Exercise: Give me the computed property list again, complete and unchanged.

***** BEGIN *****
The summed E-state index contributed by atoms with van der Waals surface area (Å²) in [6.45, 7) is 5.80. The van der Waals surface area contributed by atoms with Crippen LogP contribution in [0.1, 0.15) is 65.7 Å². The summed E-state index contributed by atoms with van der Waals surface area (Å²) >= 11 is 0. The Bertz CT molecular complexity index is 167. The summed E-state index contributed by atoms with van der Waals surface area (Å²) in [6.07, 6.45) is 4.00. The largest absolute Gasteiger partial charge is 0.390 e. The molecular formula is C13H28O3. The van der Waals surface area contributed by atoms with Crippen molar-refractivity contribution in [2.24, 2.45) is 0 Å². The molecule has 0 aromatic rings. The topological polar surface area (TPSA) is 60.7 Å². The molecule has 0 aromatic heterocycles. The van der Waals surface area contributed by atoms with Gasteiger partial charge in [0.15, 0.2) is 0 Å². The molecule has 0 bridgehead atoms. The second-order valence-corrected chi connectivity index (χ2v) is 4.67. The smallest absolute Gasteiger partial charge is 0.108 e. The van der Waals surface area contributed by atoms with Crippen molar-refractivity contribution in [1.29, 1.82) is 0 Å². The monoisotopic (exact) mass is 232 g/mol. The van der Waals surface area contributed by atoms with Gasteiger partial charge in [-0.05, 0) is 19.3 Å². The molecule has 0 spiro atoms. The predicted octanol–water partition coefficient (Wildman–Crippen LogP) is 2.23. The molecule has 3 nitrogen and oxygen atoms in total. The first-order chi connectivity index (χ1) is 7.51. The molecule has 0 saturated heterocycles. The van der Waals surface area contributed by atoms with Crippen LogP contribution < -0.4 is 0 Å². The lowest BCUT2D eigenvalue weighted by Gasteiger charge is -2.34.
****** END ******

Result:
The summed E-state index contributed by atoms with van der Waals surface area (Å²) in [6.45, 7) is 5.80. The van der Waals surface area contributed by atoms with Crippen LogP contribution in [0.1, 0.15) is 65.7 Å². The summed E-state index contributed by atoms with van der Waals surface area (Å²) >= 11 is 0. The Bertz CT molecular complexity index is 167. The summed E-state index contributed by atoms with van der Waals surface area (Å²) in [6.07, 6.45) is 4.00. The largest absolute Gasteiger partial charge is 0.390 e. The molecular formula is C13H28O3. The van der Waals surface area contributed by atoms with Crippen molar-refractivity contribution in [2.24, 2.45) is 0 Å². The molecule has 0 aromatic rings. The topological polar surface area (TPSA) is 60.7 Å². The molecule has 0 aromatic heterocycles. The van der Waals surface area contributed by atoms with Gasteiger partial charge in [0.15, 0.2) is 0 Å². The molecule has 0 bridgehead atoms. The second-order valence-corrected chi connectivity index (χ2v) is 4.67. The smallest absolute Gasteiger partial charge is 0.108 e. The van der Waals surface area contributed by atoms with Crippen molar-refractivity contribution in [1.29, 1.82) is 0 Å². The monoisotopic (exact) mass is 232 g/mol. The van der Waals surface area contributed by atoms with Gasteiger partial charge in [-0.05, 0) is 19.3 Å². The molecule has 0 spiro atoms. The predicted octanol–water partition coefficient (Wildman–Crippen LogP) is 2.23. The molecule has 3 nitrogen and oxygen atoms in total. The first-order chi connectivity index (χ1) is 7.51. The molecule has 0 saturated heterocycles. The van der Waals surface area contributed by atoms with Crippen LogP contribution < -0.4 is 0 Å². The lowest BCUT2D eigenvalue weighted by Gasteiger charge is -2.34.